"My mother never used big words but had a natural gift for making effective use of small ones."

There's Shakespeare. Then there's Samuel L Clemens (Mark Twain) in a photo finish with Charles Dickens for second.

The rest can fight it out amongst themselves.

Go opposite

I'm on a cruise ship at present and, as usual, studying crowd behaviour (yeah, I know...). And once again I come to the conclusion that you're usually better off doing the opposite to the mob. Eat at different times to them, walk the decks at different times to them and so on. A good example this morning was when some whales were sighted off the stern. Over the next ten minutes everyone congregated there - in vain. The whales had of course moved on. The smart move would be to go look elsewhere - off the bow for instance. As Robert Kiyosaki says (in reference to the stock market) in his terrific book Rich Dad, Poor Dad: "Ignore the crowd, they always arrive late and get slaughtered."  If you do what everyone else does, you get what they get. If you want something different you gotta DO something different.

Hugh da man

"Speak at the right time, not all the time."

Hugh McLeod, Gaping Void

Where you look determines where you go

I walked along a glass-floored walkway suspended way out in space in the Canadian Rockies today. Looking through the floor to the valley below made it difficult to put one foot in front of the other. But the minute I refocused my eyes on the glass itself, it was a doddle. Focus through the glass again and I walked like I had leaden legs. It was fascinating. My brain simply couldn't cope with the idea of walking in space. Nothing changed in my stance or the angle of my stare - just what my eyes focused on. What I took away from this was that we can't fight how we're made. We gotta learn to work with it. But I also learned that a simple shift in perspective can mean the difference between inertia and flying. I think it was Siimon (yes, two "i"s) Reynolds who said you're only ever eight seconds away from happiness. He's right. Small shifts can have HUGE effects when it comes to these things called human beings. Good, i'nt it?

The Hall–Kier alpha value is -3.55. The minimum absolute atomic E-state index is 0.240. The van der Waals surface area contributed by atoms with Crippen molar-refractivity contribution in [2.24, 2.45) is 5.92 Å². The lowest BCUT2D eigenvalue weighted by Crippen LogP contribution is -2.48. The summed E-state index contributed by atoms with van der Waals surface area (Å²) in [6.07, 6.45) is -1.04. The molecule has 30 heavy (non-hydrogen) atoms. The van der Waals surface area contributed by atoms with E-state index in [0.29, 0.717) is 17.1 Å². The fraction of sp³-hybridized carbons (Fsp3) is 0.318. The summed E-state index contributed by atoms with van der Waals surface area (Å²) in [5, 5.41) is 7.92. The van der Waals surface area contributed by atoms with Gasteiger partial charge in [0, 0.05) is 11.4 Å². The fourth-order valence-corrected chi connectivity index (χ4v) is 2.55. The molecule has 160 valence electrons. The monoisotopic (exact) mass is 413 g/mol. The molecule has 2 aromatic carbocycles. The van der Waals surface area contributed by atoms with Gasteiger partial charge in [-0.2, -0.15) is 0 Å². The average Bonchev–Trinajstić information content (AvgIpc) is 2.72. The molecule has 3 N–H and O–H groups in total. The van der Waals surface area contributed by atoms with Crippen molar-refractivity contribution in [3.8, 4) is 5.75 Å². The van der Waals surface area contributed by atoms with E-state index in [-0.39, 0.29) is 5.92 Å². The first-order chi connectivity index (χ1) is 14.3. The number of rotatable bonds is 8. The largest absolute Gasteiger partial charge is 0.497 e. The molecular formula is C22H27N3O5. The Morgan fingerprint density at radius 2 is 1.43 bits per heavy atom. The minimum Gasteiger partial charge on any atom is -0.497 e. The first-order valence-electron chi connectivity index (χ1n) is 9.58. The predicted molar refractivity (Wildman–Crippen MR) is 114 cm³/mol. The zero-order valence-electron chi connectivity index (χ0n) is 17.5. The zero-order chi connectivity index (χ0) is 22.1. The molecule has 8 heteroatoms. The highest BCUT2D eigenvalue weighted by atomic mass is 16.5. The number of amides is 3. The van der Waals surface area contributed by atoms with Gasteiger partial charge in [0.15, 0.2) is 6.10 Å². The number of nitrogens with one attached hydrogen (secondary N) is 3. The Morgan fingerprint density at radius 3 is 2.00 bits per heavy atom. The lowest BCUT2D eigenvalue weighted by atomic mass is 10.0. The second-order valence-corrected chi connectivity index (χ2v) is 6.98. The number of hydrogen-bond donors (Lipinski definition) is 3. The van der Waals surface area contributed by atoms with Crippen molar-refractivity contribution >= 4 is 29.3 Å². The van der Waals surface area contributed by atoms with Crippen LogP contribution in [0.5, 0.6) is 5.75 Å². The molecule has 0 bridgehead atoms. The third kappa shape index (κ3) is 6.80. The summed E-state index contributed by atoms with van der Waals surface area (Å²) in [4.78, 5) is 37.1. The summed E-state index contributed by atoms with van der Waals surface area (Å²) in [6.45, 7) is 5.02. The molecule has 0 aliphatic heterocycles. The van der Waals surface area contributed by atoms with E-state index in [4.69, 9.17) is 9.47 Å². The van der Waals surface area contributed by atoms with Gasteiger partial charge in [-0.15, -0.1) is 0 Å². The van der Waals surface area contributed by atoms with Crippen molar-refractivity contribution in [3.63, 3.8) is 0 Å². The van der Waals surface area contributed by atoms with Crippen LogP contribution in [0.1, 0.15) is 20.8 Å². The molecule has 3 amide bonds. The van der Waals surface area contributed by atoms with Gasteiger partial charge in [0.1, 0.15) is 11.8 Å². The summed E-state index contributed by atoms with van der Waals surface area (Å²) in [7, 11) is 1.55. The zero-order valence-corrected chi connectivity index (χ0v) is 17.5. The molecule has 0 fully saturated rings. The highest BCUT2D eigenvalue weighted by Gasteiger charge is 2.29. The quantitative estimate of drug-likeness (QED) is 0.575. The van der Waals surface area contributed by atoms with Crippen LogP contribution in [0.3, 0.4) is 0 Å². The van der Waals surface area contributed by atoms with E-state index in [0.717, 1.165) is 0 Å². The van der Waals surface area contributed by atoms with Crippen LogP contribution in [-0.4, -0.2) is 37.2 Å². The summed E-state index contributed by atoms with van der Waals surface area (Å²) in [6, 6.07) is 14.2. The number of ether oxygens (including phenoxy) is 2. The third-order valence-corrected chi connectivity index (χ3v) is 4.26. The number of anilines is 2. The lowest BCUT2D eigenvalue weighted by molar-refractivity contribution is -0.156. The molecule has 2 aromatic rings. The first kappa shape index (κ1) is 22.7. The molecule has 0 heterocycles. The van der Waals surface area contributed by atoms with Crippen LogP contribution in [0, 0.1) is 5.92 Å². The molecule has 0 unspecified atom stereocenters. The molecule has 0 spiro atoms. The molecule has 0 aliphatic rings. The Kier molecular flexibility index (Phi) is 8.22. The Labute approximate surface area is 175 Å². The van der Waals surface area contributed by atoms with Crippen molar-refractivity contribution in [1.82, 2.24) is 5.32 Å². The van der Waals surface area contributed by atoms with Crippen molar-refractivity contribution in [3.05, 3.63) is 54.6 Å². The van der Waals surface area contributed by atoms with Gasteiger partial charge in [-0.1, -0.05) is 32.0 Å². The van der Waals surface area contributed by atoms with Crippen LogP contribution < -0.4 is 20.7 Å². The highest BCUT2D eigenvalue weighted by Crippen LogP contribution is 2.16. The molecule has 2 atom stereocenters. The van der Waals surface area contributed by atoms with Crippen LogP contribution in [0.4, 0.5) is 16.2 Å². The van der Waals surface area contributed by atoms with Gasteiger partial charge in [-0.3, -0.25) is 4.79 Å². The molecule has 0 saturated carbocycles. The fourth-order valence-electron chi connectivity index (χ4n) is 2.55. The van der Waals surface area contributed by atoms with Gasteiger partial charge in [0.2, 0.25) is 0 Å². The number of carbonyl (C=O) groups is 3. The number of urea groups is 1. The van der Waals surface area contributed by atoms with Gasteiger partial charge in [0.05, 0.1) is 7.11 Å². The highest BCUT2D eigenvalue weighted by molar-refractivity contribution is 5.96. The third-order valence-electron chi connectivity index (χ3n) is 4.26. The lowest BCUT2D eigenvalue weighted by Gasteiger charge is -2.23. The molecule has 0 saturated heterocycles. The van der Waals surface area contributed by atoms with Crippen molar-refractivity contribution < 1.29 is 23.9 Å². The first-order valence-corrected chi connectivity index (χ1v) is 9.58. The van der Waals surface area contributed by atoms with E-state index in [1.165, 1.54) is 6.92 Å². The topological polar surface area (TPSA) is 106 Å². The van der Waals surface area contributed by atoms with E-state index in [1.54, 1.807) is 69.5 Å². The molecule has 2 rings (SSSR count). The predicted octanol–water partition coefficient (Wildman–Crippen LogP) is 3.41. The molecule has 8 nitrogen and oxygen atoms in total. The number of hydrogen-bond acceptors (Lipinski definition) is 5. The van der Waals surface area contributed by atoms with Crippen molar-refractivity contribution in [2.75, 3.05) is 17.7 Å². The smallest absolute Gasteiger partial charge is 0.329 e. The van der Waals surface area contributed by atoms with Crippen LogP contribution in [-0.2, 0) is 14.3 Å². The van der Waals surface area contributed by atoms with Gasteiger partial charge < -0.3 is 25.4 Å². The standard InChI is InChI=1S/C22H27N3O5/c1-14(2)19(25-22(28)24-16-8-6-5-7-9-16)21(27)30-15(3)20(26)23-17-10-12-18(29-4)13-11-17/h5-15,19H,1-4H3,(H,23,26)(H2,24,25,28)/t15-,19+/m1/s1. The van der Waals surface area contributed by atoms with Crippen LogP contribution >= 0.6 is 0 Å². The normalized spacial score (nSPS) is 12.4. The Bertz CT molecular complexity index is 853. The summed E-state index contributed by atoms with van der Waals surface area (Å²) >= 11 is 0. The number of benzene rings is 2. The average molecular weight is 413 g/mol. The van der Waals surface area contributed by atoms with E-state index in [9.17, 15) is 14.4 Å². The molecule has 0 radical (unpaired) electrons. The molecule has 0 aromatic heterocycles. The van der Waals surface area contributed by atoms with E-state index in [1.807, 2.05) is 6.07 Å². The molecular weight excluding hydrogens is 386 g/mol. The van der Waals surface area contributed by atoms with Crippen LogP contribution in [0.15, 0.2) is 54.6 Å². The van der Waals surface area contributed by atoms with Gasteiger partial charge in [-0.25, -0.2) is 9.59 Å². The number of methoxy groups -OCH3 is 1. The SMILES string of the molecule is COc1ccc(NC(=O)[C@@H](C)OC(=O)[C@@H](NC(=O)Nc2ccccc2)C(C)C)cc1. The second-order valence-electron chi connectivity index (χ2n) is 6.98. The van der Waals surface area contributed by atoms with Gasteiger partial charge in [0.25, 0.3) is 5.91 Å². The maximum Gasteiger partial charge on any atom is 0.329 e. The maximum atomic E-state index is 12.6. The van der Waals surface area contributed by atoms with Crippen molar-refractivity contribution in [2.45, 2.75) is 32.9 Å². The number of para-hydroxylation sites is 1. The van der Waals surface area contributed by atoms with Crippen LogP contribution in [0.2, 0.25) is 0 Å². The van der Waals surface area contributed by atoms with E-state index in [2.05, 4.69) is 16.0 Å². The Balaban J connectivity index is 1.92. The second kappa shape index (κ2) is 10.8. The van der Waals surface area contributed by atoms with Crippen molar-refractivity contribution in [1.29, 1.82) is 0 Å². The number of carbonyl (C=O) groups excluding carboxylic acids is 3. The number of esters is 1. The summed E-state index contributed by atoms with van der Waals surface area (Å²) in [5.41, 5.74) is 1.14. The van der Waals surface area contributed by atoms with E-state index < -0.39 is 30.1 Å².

is the gap between what you want to do

and what you do.

Shock, horror!

Motorcycle cops here in Seattle ride ......HONDA's!!

Harley, what happened?  Maybe the police just prefer reliability, handling and power.

How unpatriotic of them.

Never too old

In 1972, an Englishman called Ted Simon decided to ride a motorbike around the world. He hadn't ridden a motorbike before and was 42 years old but he believed he could do it.